“Imagine I was a magistrate then and my neighbours respected me a lot but I am seen coming out of my house with my wife in underwears. It is something that I will never forget throughout my life on earth. I want to see those people who did that to me punished. I want to face those people and ask why?  My association with Sydney Malunga and other Ndebele leaders stems from my history in PF-Zapu. I had been regional PF-Zapu chairman during the liberation struggle and after independence,” he said.

“When I was a student the University of Rhodesia I also worked part-time at the PF-Zapu offices in Harare. I have come to be close to PF-Zapu leaders and they all knew me hence even after independence we continued having a good association as we shared the same political ideology which had nothing to do with dissident activity,” he said.

Mnkandla laments the idea that political violence before 2000 in Zimbabwe seem to have been kept under the carpet yet more people died in the 1980s and now wants Zimbabweans to come together and address it.

“What the MDC seem to have experienced since inception is something that we experienced as soon as Mugabe took office in 1980.

“For example, while I was detained at Stops Camp in Bulawayo, I heard someone being tortured until his last breadth. I heard civilians’ screaming for help until their voices faded away as they finally die. During my detention at Stops Camp, I lost count of such situations. I would then peep through my small cell window and see plain clothes officers carrying the dead civilians into the back of trucks. Then they would simple drive away and after some few hours I would hear someone next to my cell screaming for help until he goes the same way,” said Mkandla.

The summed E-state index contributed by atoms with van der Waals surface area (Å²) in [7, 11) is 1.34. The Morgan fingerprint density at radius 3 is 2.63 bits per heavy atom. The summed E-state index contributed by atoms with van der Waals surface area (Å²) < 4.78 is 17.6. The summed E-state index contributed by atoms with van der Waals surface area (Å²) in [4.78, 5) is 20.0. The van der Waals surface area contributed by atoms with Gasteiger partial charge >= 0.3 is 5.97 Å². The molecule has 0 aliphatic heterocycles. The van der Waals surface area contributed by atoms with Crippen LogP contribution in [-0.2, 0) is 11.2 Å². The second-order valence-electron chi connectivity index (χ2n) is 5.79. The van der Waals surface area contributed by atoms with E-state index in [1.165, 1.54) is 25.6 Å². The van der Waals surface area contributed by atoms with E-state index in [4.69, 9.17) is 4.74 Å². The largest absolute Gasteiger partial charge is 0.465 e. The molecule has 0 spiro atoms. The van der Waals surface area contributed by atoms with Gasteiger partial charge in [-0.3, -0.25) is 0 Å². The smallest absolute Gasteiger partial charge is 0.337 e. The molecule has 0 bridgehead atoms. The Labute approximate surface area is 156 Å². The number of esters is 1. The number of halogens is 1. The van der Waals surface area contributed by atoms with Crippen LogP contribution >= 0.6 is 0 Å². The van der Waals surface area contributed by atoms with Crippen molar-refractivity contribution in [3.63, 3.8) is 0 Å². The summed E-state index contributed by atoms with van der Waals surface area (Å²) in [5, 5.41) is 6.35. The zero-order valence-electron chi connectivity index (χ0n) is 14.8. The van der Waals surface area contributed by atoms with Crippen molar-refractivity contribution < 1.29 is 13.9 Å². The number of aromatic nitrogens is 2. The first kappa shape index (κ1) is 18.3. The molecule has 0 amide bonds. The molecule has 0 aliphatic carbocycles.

Mkandla, now based in the United Kingdom after being threatened with a treason change upon his return in Zimbabwe for campaigning for Western sanctions against Mugabe and his cronies, says he remains upset on what happened to him and what he saw in his police with his eyes.

“I have first had information about how people in Matabeleland were slaughtered by Mugabe’s security agents. I want to tell the truth about all this, although I was detained three times as a magistrate, there was never a point I was tortured myself. The whole detention thing was meant screw me up as a human being,” he said.

Mkandla added that: “The main reason why I was not killed or tortured is that the BBC had reported my plight on numerous occasions, hence I was now known internationally so it was not in the interest of Mugabe’s image to kill me. They would just harass me, question me and I would simple tell them that I was just innocent”.

“We lost people in Matabeleland and those people died a painful death. I want if the killers are not being haunted by that.


Zimbabwe’s coalition government should bring to justice individuals responsible for recent and past episodes of political violence say analysts, rejecting attempts by President Robert Mugabe to forgive perpetrators of violence and move on.

Analysts told The Zimbabwean that government could help stabilize the country by bringing to justice the organizers of violence on all sides. Acting President John Nkomo told celebrations to mark ZANU PF politburo member and presidential affairs minister Didymus Mutasa’s 75th birthday in Rusape on Saturday that Zimbabweans should forget past political squabbles which led to bloody clashes.

Nkomo spoke hardly a week after Mugabe told Defence Forces Day celebrations that Zimbabwe should not seek to convict goon squads who took hundreds of lives in organized political violence sparked by ZANU PF’s devastating electoral loss in the 2008 presidential and general elections. Mugabe also suggested a blanket amnesty for security forces, who used excessive force in dealing with opposition supporters.